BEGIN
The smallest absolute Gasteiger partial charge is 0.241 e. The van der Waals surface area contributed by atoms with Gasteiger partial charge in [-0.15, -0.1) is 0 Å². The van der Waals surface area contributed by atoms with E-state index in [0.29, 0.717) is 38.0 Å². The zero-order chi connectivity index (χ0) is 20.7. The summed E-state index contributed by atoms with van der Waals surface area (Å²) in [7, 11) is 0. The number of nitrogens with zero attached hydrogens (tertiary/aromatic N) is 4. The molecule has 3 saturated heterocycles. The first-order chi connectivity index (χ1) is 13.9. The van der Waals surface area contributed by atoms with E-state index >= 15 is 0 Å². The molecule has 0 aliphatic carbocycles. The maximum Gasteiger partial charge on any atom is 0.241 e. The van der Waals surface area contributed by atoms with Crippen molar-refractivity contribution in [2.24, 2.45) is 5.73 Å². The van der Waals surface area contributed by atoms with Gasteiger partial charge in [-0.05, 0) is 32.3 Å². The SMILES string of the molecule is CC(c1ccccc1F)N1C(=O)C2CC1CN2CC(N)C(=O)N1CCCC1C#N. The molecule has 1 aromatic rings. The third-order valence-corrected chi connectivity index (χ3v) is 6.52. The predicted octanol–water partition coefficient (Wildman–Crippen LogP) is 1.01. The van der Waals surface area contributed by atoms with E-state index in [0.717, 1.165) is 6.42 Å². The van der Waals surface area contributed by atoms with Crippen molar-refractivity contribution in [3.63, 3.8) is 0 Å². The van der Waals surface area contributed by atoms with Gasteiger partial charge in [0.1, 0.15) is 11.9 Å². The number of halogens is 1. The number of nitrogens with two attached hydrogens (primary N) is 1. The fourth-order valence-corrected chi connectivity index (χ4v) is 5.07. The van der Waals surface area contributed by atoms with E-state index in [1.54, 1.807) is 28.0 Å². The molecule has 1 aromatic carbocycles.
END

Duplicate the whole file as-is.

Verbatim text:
The smallest absolute Gasteiger partial charge is 0.241 e. The van der Waals surface area contributed by atoms with Gasteiger partial charge in [-0.15, -0.1) is 0 Å². The van der Waals surface area contributed by atoms with E-state index in [0.29, 0.717) is 38.0 Å². The zero-order chi connectivity index (χ0) is 20.7. The summed E-state index contributed by atoms with van der Waals surface area (Å²) in [7, 11) is 0. The number of nitrogens with zero attached hydrogens (tertiary/aromatic N) is 4. The molecule has 3 saturated heterocycles. The first-order chi connectivity index (χ1) is 13.9. The van der Waals surface area contributed by atoms with E-state index >= 15 is 0 Å². The molecule has 0 aliphatic carbocycles. The maximum Gasteiger partial charge on any atom is 0.241 e. The van der Waals surface area contributed by atoms with Crippen molar-refractivity contribution in [2.24, 2.45) is 5.73 Å². The van der Waals surface area contributed by atoms with Gasteiger partial charge in [-0.05, 0) is 32.3 Å². The SMILES string of the molecule is CC(c1ccccc1F)N1C(=O)C2CC1CN2CC(N)C(=O)N1CCCC1C#N. The molecule has 1 aromatic rings. The third-order valence-corrected chi connectivity index (χ3v) is 6.52. The predicted octanol–water partition coefficient (Wildman–Crippen LogP) is 1.01. The van der Waals surface area contributed by atoms with E-state index in [0.717, 1.165) is 6.42 Å². The van der Waals surface area contributed by atoms with Crippen molar-refractivity contribution in [3.63, 3.8) is 0 Å². The van der Waals surface area contributed by atoms with Gasteiger partial charge in [0.1, 0.15) is 11.9 Å². The number of halogens is 1. The number of nitrogens with two attached hydrogens (primary N) is 1. The fourth-order valence-corrected chi connectivity index (χ4v) is 5.07. The van der Waals surface area contributed by atoms with E-state index in [1.54, 1.807) is 28.0 Å². The molecule has 1 aromatic carbocycles.